Hiram Butler

Houston arts pioneer shoots straight on gallery growth, a happy marriage and closeted gay Republicans

Houston pioneer shoots straight on art growth, gay Republicans

01, The Influentials, Hiram Butler, April 2013
Photo by © Michelle Watson/CatchLightGroup.com

When Hiram Butler opened his gallery in 1984, there was no Menil Collection, there were only three curators at the Museum of Fine Arts, Houston (today there are a dozen), no one dreamed that the MFAH endowment would reach $1 billion, and only a handful of galleries existed (now there are more than 50). The Houston art scene has exploded in those three decades and he could not be prouder of the city.

During that time, Butler has mounted more than 500 exhibitions, featuring the works of acclaimed artists such as James Turrell, whom he represents plus Jasper Johns, Robert Rauschenberg, Richard Serra and John Cage. His far-reaching connections with major, national talent have meant that his gallery is continually the source for nationally important artworks.

The Eagle Pass native, a fifth generation Texan, is a staple on the city's art scene, exercising his influence largely behind the scenes but with tentacles reaching to the art department at Rice University, the MFAH's Glassell School and the Live Oak Friends Meeting of which he is a trustee. He is also a board member of Williams College in Massachusetts.

Butler is married to Andrew Spindler-Roesle an antiques dealer in Essex, Mass., and divides his time between homes in Houston and in Massachusetts.

What is your chief characteristic?

Tenacity. It took me 17 years to work through three estates to purchase property that abuts my house and gallery. It was just like Jarndyce vs. Jarndyce in Dickens's Bleak House. I was told I couldn't do it, but I did. I've been working on a project at the National Gallery since 1997. One day it will happen. I think it is genetic. My grandmother planted acorns in her 70s, watered them religiously and enjoyed trees in her 90s.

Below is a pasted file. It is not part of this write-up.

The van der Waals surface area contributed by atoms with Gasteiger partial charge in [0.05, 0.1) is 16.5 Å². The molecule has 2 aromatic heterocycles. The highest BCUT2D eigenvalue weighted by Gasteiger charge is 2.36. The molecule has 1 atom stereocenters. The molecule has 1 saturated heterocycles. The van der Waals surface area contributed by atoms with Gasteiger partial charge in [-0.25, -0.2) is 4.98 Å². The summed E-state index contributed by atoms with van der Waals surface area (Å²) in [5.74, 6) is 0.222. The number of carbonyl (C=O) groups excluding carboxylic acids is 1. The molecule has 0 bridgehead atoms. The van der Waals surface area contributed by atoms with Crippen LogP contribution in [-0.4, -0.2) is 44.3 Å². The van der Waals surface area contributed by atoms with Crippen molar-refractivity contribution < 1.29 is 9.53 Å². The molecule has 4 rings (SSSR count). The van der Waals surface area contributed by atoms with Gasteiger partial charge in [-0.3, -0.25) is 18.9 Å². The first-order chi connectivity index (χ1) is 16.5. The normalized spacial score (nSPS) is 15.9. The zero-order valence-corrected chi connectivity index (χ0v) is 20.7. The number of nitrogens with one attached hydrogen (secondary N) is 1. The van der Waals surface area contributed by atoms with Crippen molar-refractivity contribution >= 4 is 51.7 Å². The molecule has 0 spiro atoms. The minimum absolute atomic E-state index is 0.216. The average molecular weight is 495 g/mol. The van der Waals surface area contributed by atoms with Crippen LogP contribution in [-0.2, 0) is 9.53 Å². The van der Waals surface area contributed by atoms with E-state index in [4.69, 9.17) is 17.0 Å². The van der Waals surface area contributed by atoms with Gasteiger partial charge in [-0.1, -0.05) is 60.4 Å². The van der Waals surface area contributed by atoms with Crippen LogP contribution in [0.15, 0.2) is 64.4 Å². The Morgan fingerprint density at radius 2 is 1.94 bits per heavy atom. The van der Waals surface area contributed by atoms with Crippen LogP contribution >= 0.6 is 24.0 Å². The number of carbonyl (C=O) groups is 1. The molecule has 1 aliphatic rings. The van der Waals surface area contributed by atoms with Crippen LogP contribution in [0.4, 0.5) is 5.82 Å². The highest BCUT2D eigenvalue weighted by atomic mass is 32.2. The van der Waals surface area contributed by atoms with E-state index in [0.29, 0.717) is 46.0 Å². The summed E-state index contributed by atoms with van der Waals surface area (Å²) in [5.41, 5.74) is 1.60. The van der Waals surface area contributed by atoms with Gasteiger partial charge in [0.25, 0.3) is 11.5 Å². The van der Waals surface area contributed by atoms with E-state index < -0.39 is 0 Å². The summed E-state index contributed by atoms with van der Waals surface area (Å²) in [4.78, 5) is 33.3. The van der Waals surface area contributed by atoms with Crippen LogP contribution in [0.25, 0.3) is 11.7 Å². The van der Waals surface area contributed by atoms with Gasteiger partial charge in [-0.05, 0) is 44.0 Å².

Your idea of happiness?

I'm living it. I never imagined in my wildest dreams I would ever be able to say I was married.

Your idea of misery?

Being a closeted gay Republican.

Your pet aversion?

People who pretend to do their job.

Favorite motto?

Silence equals death.

Your favorite heores in real life?

I've been privileged to have a good number. Three friends come to mind — Moore Murray, Jeanne Lantz, and Chad Foster. Each confronted the inevitability of death in the bravest and most graceful way imaginable. I'm humbled just remembering. 

Your favorite pastime?

I love to cook and I love to cook with Andrew. And I especially like to eat food that he has cooked for me.  

The best advice you ever received?

The most extraordinary advice I've gotten was when I was working for the publisher Alfred Knopf. Before I opened my business he told me, “If you focus on quality, you will always make money. If  you focus on money, you might make money.”

Something people would be surprised to know about you?

I don't think I have many surprises for people. I'm pretty much an open book. Earlier than I should have, I came across the adage that "you're only as sick as your secrets." So I've tried never to have secrets.  

What would you do if you won the lottery?

I would buy all the townhouses that have surrounded my gallery and tear them down.